1. Discuss how cars function as symbols in the story, from the trip to see Joey's father, to Dad letting him drive, to Joey wrecking the car, to riding the bumper cars. How do these symbolize the tension between Joey and his parents and within himself? 2. Why does Dad relate to the fairy tale characters at Storybook Land? Why does he feel they helped him turn his life around? Did they? Why or why not? 3. Trace the ways Joey becomes more and more hyperactive. At what point is he aware it's happening? When did you first realize it? 4. What does Joey learn when he pretends to be a mannequin? What does he decide about being a perfect kid? How does this relate to the way he feels about himself? 5. What makes Joey a good pitcher? In what ways does Dad's coaching fail him? How might a different kind of father encouraged his talent?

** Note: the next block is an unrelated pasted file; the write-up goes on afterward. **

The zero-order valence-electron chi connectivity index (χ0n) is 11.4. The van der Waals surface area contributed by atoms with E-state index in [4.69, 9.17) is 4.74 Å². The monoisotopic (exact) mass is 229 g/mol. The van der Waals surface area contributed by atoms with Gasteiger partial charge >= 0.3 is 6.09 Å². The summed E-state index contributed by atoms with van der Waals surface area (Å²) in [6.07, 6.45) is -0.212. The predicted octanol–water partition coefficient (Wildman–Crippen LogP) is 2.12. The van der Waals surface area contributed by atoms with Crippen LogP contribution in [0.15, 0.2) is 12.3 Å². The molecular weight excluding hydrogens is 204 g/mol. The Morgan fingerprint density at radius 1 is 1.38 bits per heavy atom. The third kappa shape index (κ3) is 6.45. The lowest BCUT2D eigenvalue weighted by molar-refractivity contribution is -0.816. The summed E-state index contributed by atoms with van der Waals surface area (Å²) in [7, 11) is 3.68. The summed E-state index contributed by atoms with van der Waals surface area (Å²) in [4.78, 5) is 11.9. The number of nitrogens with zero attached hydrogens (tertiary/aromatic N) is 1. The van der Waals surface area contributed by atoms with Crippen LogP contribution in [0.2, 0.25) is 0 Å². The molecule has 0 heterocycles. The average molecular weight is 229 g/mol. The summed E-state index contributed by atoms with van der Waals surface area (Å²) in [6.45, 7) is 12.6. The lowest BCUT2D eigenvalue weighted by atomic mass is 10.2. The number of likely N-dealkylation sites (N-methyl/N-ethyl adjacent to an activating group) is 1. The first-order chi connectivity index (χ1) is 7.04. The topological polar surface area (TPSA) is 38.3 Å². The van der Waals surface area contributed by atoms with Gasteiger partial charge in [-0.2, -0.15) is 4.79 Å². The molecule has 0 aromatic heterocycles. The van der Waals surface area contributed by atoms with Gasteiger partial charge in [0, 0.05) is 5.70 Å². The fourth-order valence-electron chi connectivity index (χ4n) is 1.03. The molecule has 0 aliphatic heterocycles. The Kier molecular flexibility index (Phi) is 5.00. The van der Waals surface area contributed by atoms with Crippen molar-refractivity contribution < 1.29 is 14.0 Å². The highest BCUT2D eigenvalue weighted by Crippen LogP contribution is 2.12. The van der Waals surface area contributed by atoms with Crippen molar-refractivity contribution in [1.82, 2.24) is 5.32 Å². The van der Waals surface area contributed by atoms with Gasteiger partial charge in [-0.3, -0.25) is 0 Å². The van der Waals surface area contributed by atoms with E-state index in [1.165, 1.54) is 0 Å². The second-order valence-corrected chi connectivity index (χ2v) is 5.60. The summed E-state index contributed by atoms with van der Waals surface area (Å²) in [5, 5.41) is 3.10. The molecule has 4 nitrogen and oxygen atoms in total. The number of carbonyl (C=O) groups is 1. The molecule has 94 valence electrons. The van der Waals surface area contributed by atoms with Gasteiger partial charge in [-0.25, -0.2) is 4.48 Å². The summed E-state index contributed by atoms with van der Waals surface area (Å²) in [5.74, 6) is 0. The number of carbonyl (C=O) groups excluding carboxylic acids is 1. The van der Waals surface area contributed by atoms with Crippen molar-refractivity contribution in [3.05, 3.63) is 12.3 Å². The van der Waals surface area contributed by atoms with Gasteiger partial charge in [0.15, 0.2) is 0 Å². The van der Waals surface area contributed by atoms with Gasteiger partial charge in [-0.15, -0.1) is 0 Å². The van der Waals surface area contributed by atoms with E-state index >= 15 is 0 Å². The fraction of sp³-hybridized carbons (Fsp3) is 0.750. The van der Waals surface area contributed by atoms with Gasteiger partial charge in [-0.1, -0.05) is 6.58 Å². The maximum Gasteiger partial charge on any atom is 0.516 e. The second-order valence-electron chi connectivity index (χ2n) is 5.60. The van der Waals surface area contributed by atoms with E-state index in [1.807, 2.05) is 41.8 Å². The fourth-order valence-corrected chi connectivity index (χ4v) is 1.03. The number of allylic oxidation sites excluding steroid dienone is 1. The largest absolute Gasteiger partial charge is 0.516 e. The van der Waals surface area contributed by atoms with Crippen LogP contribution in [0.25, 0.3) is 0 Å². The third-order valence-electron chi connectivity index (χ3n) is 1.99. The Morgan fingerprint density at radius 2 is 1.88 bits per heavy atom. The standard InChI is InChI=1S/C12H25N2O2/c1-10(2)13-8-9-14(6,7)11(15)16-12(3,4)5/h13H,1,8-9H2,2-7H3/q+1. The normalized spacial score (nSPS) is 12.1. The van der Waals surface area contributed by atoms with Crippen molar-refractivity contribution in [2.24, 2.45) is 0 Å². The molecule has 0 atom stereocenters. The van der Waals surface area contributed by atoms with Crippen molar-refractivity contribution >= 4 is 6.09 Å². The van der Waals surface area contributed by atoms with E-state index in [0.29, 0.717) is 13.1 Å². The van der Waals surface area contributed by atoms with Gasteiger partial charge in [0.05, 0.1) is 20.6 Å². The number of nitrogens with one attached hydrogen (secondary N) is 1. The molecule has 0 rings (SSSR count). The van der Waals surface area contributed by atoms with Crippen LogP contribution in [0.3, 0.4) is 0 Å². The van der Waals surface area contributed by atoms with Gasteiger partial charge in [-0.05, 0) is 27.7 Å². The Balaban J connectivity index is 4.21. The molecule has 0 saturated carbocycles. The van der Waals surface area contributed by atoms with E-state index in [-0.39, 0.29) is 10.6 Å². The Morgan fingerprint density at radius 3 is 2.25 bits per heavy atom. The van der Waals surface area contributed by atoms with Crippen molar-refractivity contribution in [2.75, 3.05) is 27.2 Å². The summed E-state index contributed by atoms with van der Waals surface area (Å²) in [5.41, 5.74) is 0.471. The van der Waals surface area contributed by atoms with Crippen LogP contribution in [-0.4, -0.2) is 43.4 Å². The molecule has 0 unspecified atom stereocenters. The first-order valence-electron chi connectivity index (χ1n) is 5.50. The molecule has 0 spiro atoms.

A. Understanding the Story:

1. Begin with Chapters 1-5: What is Joey worried about on the way to see his dad? What is the first thing he notices about his dad? What is his grandma like? What plans does his dad have for him? Why does Dad go to Storybook Land? How does Grandma get around? What does Dad say when he finds Joey throwing his Clemente ball against the wall? Why had Dad been arrested? Why does Dad call Joey "Caveman"? 2. Advance to Chapters 6-10: What secrets must Joey keep from his mother? What part of baseball does Joey like best? Why does he hate to bat? How does Dad change when he begins to drink again? What does Dad do with Joey's patches? How does this make Joey feel? What plans does Dad have for him? What makes Joey think he's not out of control? Why doesn't Joey tell his mom what's happening? How does he avoid answering her questions?


family, divorce, love, problem-solving, responsibility, forgiveness


Give students the opportunity to work with partners, groups, the whole class, or alone.


A. Language Arts:

1. Have students write about their relationship with their parents, especially if their parents are separated or divorced.

Young Listener Unabridged Audio